PARKE, B.   The rule must be discharged. The defendant contracted to grant a good and valid lease, and the learned judge was right in rejecting evidence which would go to alter the contract admitted by the plea.

The next question is, what damages is the plaintiff entitled to recover? The rule of the common law is, that where a party sustains a loss by reason of a breach of contract, he is, so far as money can do it, to be placed in the same situation, with respect to damages, as if the contract had been performed. The case of Flureau v. Thornhill qualified that rule of the common law. It was there held, that contracts for the sale of real estate are merely on condition that the vendor has a good title; so that, when a person contracts to sell real property, there is an implied understanding that, if he fail to make a good title, the only damages recoverable are the expenses which the vendee may be put to in investigating the title. The present case comes within the rule of the common law, and I am unable to distinguish it from Hopkins v. Grazebrook.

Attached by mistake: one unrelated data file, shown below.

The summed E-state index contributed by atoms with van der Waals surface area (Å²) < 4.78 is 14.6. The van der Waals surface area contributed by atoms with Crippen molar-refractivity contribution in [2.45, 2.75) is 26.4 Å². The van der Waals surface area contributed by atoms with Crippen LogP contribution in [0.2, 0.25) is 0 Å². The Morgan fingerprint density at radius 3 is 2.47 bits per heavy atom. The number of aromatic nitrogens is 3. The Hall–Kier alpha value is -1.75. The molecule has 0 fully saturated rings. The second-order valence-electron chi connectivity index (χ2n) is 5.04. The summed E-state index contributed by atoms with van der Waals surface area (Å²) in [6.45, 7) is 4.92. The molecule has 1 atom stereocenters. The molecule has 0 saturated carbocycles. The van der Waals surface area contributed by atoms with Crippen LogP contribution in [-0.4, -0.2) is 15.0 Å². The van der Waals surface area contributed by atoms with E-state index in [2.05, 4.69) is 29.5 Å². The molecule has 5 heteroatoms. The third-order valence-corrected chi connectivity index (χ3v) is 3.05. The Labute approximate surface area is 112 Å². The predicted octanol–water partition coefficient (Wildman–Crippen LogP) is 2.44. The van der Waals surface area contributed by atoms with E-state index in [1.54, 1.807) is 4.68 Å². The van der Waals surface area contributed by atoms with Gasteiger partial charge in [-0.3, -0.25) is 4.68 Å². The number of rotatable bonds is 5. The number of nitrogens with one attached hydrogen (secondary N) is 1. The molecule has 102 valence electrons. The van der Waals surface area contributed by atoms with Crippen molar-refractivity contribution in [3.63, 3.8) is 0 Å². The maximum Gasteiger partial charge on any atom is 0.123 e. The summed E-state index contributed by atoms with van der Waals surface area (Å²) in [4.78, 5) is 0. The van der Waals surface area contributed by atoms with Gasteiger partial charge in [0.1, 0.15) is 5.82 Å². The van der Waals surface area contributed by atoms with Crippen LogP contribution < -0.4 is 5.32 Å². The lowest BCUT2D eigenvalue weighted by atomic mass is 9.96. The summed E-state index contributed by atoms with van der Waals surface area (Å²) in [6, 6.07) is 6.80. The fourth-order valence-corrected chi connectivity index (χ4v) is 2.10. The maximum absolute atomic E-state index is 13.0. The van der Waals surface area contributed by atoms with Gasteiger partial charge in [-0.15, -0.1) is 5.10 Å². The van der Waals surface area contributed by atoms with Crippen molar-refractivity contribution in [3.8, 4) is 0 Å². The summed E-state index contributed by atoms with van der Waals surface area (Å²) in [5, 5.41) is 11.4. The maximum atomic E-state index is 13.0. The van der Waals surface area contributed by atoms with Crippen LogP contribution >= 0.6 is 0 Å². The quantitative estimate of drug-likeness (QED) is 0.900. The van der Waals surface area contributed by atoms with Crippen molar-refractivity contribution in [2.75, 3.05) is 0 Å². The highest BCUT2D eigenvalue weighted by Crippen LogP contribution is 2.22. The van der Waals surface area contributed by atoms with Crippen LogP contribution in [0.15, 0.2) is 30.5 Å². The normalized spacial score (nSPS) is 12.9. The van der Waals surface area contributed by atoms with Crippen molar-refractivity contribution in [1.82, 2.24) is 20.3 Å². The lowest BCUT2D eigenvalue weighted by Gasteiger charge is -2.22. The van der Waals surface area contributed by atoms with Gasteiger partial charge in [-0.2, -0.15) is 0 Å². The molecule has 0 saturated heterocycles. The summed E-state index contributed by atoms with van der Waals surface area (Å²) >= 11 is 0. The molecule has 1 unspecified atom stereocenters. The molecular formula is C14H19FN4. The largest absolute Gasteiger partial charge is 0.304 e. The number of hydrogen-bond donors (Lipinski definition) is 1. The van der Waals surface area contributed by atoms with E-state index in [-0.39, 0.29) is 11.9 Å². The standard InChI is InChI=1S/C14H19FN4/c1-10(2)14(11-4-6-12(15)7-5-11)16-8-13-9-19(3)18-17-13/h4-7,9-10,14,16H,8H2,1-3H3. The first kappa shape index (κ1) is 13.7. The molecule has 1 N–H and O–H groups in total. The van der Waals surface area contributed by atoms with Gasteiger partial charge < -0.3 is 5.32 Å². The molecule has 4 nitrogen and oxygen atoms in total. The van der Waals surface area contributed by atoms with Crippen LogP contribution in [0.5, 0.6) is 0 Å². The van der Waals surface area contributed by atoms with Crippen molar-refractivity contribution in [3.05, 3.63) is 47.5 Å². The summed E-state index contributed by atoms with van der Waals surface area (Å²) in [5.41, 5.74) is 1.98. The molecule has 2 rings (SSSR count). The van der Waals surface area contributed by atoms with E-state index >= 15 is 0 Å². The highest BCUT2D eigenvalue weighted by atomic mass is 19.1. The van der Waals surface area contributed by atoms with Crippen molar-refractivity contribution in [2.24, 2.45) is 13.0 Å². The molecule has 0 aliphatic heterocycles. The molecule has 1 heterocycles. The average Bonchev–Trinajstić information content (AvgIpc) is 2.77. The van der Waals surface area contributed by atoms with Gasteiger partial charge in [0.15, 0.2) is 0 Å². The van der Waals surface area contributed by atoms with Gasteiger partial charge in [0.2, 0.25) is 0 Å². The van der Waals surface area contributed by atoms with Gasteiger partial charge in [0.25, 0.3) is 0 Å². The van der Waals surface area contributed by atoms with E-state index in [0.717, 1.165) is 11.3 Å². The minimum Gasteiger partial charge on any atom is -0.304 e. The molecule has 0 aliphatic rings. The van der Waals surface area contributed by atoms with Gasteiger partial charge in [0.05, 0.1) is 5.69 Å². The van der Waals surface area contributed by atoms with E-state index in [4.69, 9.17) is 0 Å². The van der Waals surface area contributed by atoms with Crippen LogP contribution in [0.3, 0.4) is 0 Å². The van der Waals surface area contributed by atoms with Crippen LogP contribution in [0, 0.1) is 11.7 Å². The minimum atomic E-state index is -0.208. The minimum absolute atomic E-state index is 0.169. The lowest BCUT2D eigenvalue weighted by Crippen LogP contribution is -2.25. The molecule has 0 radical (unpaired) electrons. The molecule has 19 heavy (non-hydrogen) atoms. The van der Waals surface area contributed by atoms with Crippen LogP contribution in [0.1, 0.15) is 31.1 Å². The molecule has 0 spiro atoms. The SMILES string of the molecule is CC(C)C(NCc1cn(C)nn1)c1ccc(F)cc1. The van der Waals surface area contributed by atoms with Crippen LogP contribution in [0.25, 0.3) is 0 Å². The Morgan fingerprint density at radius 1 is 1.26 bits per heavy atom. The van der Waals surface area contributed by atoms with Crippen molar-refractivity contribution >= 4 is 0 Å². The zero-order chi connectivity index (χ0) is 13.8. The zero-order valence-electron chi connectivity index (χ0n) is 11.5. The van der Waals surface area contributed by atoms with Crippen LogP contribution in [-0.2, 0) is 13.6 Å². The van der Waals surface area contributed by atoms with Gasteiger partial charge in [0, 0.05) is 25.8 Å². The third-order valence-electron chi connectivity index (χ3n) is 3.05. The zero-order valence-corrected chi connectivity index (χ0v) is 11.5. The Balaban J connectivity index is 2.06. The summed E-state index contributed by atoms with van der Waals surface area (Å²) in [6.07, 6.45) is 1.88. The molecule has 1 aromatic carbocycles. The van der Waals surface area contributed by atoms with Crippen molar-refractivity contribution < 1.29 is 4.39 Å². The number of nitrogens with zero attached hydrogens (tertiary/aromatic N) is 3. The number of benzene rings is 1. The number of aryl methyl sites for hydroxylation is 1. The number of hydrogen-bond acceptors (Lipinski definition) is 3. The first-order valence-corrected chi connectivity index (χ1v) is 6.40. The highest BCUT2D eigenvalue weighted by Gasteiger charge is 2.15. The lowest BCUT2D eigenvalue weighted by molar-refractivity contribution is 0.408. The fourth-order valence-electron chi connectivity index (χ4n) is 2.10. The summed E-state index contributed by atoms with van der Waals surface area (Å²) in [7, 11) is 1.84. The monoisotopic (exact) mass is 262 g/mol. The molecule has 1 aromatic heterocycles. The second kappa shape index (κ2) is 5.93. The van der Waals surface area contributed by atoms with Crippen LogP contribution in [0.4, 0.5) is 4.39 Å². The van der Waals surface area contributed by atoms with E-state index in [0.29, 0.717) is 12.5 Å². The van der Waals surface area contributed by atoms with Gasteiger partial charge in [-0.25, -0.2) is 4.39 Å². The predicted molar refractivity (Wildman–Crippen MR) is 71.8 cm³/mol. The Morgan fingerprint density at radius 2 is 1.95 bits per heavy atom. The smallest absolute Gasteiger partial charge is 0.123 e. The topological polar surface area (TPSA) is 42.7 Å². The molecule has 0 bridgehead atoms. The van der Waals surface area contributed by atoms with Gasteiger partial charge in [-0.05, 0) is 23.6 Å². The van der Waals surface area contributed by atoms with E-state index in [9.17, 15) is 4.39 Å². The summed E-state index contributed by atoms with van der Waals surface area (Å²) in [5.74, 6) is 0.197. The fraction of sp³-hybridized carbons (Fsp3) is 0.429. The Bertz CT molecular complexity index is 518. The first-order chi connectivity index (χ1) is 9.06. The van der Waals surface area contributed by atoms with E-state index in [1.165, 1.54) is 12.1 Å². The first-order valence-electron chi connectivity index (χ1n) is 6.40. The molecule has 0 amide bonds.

ALDERSON, B.   I am of the same opinion. The damages have been assessed according to the general rule of 856law, that where a person makes a contract and breaks it, he must pay the whole damage sustained. Upon that general rule an exception was engrafted by the case of Flureau v. Thornhill, and upon that exception the case of Hopkins v. Grazebrook engrafted another exception. This case comes within the latter, by which the old common-law rule has been restored. Therefore the defendant, having undertaken to grant a valid lease, not having any colour of title, must pay the loss which the plaintiff has sustained by not having that for which he contracted. 

PLATT, B.   Upon general principle, I cannot distinguish this case from Hopkins v. Grazebrook

Rule discharged.
Referring Principles